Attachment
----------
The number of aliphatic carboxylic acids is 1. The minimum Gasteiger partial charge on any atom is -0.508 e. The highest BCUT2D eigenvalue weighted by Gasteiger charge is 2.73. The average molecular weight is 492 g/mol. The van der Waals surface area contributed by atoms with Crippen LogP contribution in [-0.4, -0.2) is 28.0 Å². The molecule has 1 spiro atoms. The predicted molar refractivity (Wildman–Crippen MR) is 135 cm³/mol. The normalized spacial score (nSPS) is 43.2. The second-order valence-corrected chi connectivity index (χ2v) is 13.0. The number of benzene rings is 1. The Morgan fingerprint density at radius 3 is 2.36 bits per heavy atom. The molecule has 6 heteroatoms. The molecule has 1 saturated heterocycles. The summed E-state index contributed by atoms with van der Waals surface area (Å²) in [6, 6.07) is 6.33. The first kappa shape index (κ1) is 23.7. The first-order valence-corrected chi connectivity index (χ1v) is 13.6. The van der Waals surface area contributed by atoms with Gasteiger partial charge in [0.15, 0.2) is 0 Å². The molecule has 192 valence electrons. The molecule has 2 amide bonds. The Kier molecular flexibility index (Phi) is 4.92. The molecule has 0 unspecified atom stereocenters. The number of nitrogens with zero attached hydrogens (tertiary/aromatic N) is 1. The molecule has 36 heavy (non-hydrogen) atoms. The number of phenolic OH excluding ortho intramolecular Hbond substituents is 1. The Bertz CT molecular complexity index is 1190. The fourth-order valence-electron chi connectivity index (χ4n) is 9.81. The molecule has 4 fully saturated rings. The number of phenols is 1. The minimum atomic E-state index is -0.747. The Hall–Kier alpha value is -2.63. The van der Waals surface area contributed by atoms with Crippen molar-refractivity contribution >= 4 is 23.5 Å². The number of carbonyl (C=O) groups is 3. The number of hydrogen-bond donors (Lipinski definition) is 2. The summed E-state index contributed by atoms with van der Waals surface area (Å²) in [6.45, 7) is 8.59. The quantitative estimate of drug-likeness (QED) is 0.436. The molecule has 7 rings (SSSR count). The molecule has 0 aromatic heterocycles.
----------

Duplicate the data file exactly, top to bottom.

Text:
The number of aliphatic carboxylic acids is 1. The minimum Gasteiger partial charge on any atom is -0.508 e. The highest BCUT2D eigenvalue weighted by Gasteiger charge is 2.73. The average molecular weight is 492 g/mol. The van der Waals surface area contributed by atoms with Crippen LogP contribution in [-0.4, -0.2) is 28.0 Å². The molecule has 1 spiro atoms. The predicted molar refractivity (Wildman–Crippen MR) is 135 cm³/mol. The normalized spacial score (nSPS) is 43.2. The second-order valence-corrected chi connectivity index (χ2v) is 13.0. The number of benzene rings is 1. The Morgan fingerprint density at radius 3 is 2.36 bits per heavy atom. The molecule has 6 heteroatoms. The molecule has 1 saturated heterocycles. The summed E-state index contributed by atoms with van der Waals surface area (Å²) in [6, 6.07) is 6.33. The first kappa shape index (κ1) is 23.7. The first-order valence-corrected chi connectivity index (χ1v) is 13.6. The van der Waals surface area contributed by atoms with Gasteiger partial charge in [0.15, 0.2) is 0 Å². The molecule has 192 valence electrons. The molecule has 2 amide bonds. The Kier molecular flexibility index (Phi) is 4.92. The molecule has 0 unspecified atom stereocenters. The number of nitrogens with zero attached hydrogens (tertiary/aromatic N) is 1. The molecule has 36 heavy (non-hydrogen) atoms. The number of phenolic OH excluding ortho intramolecular Hbond substituents is 1. The Bertz CT molecular complexity index is 1190. The fourth-order valence-electron chi connectivity index (χ4n) is 9.81. The molecule has 4 fully saturated rings. The number of phenols is 1. The minimum atomic E-state index is -0.747. The Hall–Kier alpha value is -2.63. The van der Waals surface area contributed by atoms with Crippen molar-refractivity contribution >= 4 is 23.5 Å². The number of carbonyl (C=O) groups is 3. The number of hydrogen-bond donors (Lipinski definition) is 2. The summed E-state index contributed by atoms with van der Waals surface area (Å²) in [6.45, 7) is 8.59. The quantitative estimate of drug-likeness (QED) is 0.436. The molecule has 7 rings (SSSR count). The molecule has 0 aromatic heterocycles.